• According to previous studies, both glutamine synthetase (GS) and nitrate reductase (NR) are known as the principal enzymes involved in plant nitrogen conversion[17]. To further explore whether MdSUMOs function under N deficiency stress conditions in apple, the GS and NR activity were determined in roots of MdSUMO2 RNAi transgenic apple plants and GL-3 under control and N deficient conditions. Under control conditions, the MdSUMO2 RNAi transgenic apple plants showed higher GS activity than GL-3 in the root system. The N deficiency treatment produced more significant results—the GS activity markedly increased more in MdSUMO2 RNAi plants than GL-3 (Fig. 5a). With regards to the NR activity, MdSUMO2 RNAi transgenic apple plants were higher than GL-3 under N deficient conditions. Nevertheless, the NR activity was not significantly affected by interfering MdSUMO2 expression in the control (Fig. 5b).

      Figure 5. 

      Activated glutamine synthetase and nitrate reductase in root contribute to the tolerance of MdSUMO2 RNAi transgenic apple plants in response to N deficiency. (a) Glutamine synthetase (GS) activity in MdSUMO2 RNAi transgenic apple plants and GL-3 under control and N deficient conditions. (b) Nitrate reductase (NR) activity in MdSUMO2 RNAi transgenic apple plants and GL-3 under control and N deficient conditions. Error bars indicate SD, n = 3 in (a) and (b). Asterisks indicate significant differences between MdSUMO2 RNAi transgenic apple plants and GL-3 plants in each group (control and N deficiency). Student's t test was performed and statistically significant differences were indicated by *p ≤ 0.05, **p ≤ 0.01.

    • Nitrate uptake and distribution is carried out by nitrate transporters (NRTs)[18]. To determine the mechanism behind the increased tolerance of MdSUMO2 RNAi transgenic apple plants under nitrogen deficient conditions, we further detected the expression levels of genes involved in nitrogen uptake. According to our results, MdNRT1.1, MdNRT1.2 were inhibited in response to N deficiency stress, while MdNRT2.5 is significantly induced and up-regulated. Additionally, the expression levels of MdNRT1.1, MdNRT1.2 and MdNRT2.5 were all higher in MdSUMO2 RNAi transgenic plants than GL-3 under control and N deficient conditions (Fig. 6ac). These results indicate that MdSUMO2 RNAi transgenic plants have higher levels of NRT gene expression compared to GL-3.

      Figure 6. 

      Genes involved in nitrogen assimilation show a response in the MdSUMO2 RNAi transgenic apple plants under N deficient conditions. Relative expression levels of (a) MdNRT1.1, (b) MdNRT1.2, (c) MdNRT2.5 and (d) MdNR in the root under control and N deficient conditions. Error bars indicate SD, n = 3 in (a)−(d). Asterisks indicate significant differences between MdSUMO2 RNAi transgenic apple plants and GL-3 plants in each group (control and N deficient). Student's t test was performed and statistically significant differences were indicated by *p ≤ 0.05, **p ≤ 0.01.

      Nitrate reductase genes (NRs) has been shown to play a pivotal role in nitrogen assimilation and stress tolerance in plants[19]. Thus, the expression levels of the MdNR in MdSUMO2 RNAi transgenic apple plants and GL-3 was examined using qRT-PCR experiment. The result showed that the expression of MdNR was significantly lower in MdSUMO2 RNAi transgenic plants under control conditions compared to the GL-3 (Fig. 6d). N deficient conditions induced the expression of MdNR significantly, and much higher in MdSUMO2 RNAi transgenic plants than GL-3. These results demonstrated that the induced expression of genes involved in nitrogen uptake and assimilation in MdSUMO2 RNAi transgenic plants might contribute to its tolerance to N deficiency stress.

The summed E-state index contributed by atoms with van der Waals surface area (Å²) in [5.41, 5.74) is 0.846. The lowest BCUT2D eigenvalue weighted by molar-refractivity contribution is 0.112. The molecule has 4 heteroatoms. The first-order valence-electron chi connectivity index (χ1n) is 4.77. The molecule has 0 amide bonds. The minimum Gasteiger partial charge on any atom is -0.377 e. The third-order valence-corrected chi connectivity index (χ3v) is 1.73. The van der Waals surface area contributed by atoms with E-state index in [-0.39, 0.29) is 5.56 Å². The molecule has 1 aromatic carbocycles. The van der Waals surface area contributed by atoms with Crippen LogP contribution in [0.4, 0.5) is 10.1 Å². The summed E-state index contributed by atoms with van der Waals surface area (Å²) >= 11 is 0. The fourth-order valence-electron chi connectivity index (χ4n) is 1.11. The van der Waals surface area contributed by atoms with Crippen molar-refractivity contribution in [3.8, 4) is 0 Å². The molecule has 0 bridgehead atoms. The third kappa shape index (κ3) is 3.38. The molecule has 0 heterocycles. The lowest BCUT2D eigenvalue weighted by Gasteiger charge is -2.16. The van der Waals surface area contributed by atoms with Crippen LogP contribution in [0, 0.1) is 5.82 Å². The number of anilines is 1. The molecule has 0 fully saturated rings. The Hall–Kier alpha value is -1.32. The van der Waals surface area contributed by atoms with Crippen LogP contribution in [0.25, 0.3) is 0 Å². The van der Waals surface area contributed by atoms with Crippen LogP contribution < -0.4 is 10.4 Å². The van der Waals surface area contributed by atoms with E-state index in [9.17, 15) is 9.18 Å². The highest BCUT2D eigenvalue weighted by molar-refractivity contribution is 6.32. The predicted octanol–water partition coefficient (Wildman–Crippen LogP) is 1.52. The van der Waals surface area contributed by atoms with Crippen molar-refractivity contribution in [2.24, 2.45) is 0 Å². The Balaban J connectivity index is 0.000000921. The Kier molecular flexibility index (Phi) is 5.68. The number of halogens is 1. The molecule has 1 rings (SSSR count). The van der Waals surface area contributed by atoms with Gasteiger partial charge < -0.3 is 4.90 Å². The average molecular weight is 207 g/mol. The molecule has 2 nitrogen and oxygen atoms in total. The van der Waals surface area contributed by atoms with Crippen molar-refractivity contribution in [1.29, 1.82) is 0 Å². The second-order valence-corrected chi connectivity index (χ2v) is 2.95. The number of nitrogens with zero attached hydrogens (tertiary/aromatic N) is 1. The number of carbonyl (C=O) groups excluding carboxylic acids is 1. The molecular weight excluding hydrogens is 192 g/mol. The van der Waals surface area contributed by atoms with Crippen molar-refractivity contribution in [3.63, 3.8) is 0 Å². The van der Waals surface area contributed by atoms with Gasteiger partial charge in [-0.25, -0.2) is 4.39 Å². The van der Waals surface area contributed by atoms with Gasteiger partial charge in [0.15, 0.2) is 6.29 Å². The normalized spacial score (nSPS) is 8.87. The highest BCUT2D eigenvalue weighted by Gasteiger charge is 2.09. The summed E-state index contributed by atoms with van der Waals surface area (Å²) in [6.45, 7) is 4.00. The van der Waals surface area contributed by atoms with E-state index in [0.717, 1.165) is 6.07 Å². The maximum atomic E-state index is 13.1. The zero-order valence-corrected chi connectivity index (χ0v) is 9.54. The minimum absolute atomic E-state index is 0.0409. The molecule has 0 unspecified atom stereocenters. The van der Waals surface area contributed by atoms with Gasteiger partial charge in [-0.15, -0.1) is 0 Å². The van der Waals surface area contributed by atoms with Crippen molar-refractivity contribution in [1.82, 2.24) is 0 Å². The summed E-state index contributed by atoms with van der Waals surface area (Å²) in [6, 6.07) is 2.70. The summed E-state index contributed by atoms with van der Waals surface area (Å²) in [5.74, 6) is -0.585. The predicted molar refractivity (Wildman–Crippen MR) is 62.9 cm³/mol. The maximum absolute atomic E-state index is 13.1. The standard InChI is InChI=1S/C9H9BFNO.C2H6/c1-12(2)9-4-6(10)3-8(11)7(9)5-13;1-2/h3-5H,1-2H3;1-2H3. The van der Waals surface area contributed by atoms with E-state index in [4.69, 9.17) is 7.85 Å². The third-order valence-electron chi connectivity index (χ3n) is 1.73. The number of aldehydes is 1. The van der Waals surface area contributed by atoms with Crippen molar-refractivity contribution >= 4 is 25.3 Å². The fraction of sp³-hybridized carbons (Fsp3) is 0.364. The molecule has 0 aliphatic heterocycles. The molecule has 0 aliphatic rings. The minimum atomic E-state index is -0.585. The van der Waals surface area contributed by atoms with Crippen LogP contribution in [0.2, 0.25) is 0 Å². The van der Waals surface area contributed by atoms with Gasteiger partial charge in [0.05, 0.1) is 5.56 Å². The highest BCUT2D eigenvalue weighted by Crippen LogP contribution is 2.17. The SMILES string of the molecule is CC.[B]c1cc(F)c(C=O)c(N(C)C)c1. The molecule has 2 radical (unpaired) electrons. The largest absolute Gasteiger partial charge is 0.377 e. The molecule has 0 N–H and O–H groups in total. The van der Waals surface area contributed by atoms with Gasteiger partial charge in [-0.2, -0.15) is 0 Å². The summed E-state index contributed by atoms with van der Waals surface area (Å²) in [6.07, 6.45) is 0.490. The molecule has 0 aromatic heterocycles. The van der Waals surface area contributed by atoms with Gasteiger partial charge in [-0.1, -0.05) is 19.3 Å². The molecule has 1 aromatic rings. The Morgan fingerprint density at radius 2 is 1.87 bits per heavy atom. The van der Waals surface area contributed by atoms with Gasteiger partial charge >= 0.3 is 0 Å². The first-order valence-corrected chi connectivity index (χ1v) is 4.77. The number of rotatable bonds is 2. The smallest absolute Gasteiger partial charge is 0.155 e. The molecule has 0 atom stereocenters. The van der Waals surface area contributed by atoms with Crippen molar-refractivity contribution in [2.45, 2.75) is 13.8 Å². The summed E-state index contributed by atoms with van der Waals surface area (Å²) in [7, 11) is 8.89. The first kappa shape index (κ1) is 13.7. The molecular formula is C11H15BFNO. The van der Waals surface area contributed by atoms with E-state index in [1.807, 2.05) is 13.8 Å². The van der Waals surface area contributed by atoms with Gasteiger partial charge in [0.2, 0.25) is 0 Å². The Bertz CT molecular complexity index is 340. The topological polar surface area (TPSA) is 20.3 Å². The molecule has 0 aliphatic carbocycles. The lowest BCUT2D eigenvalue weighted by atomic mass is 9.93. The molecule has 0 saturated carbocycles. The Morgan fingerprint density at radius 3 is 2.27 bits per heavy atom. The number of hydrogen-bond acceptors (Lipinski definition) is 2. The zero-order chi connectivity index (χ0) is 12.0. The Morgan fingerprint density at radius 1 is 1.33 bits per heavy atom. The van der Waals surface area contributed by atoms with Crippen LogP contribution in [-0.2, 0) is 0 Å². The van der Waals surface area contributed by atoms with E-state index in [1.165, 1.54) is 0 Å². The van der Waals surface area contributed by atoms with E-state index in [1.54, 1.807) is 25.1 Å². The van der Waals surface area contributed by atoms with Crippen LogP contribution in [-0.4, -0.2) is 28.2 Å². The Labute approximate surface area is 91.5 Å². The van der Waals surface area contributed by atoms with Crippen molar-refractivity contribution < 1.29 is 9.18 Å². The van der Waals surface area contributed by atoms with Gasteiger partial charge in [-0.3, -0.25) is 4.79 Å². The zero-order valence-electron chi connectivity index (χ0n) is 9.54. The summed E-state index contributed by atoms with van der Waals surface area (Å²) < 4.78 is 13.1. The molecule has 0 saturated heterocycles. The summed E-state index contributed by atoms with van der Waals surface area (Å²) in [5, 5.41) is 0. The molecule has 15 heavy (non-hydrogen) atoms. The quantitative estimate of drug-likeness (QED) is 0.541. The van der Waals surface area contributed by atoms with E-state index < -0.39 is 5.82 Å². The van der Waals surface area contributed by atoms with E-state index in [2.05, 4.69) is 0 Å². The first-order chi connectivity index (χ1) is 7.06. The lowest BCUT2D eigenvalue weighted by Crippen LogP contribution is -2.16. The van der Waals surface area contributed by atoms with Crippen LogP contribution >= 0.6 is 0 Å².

• The growth and development of plants require various nutrients[20]. Among all necessary nutrients, nitrogen is the primary limiting factor for plant growth and yield formation on a global scale[20]. The application of nitrogen fertilizer is crucial for improving agricultural yields and enhancing crop quality. However, the long-term excessive use of fertilizers has increasingly caused environmental consequences[21]. How to improve the utilization efficiency of nitrogen fertilizer has always been a hot scientific issue in agricultural research. Understanding the molecular mechanisms related to plant perception and response to nitrogen availability can be utilized to improve nitrogen utilization efficiency. While the knowledge of the molecular mechanisms behind improving nitrogen utilization efficiency in model plants has greatly expanded, more extensive research is still needed in woody fruit trees. In this study, we identified that MdSUMO2s were up-regulated in response to N deficiency (Fig. 1), indicating that apple MdSUMO2s might function in the N deficiency stress response. Meanwhile, we found that MdSUMO2 RNAi transgenic apple plants exhibited a more vigorous phenotype compared to GL-3 (Fig. 2a). Under low nitrogen conditions, plants adapt to the limitation by making physiological and morphological adjustments, including new leaf number, height, stem diameter and fresh weight[22]. One such adjustment is increasing leaf production to enhance leaf area for improved nitrogen absorption and utilization efficiency[23]. Due to their higher nitrogen use efficiency and effective utilization of limited nitrogen resources, plants under low nitrogen conditions exhibit a tendency to decelerate the growth of older leaves while allocating increased resources towards the growth of new leaves[24]. By measuring the number of new leaves, we can assess a plant's ability to adapt to low-nitrogen environments and its growth status. Additionally, measuring the number of new leaves provides information about plant growth rate and physiological condition[25]. Changes in the number of new leaves under low-nitrogen treatment reflect both a plant's response level to nitrogen nutrition as well as the extent to which its growth is restricted. Three-month-old MdSUMO2 RNAi transgenic apple plants produce more new leaves compared to GL-3 under N deficiency stress (Fig. 2b). Additionally, Under N deficient conditions, the MdSUMO2 RNAi apple plants showed lower height, stem diameter and fresh weight compared to GL-3 plants (Fig. 2be). All these findings indicate that knock-down of the MdSUMO2s in apple enhances the N deficiency tolerance.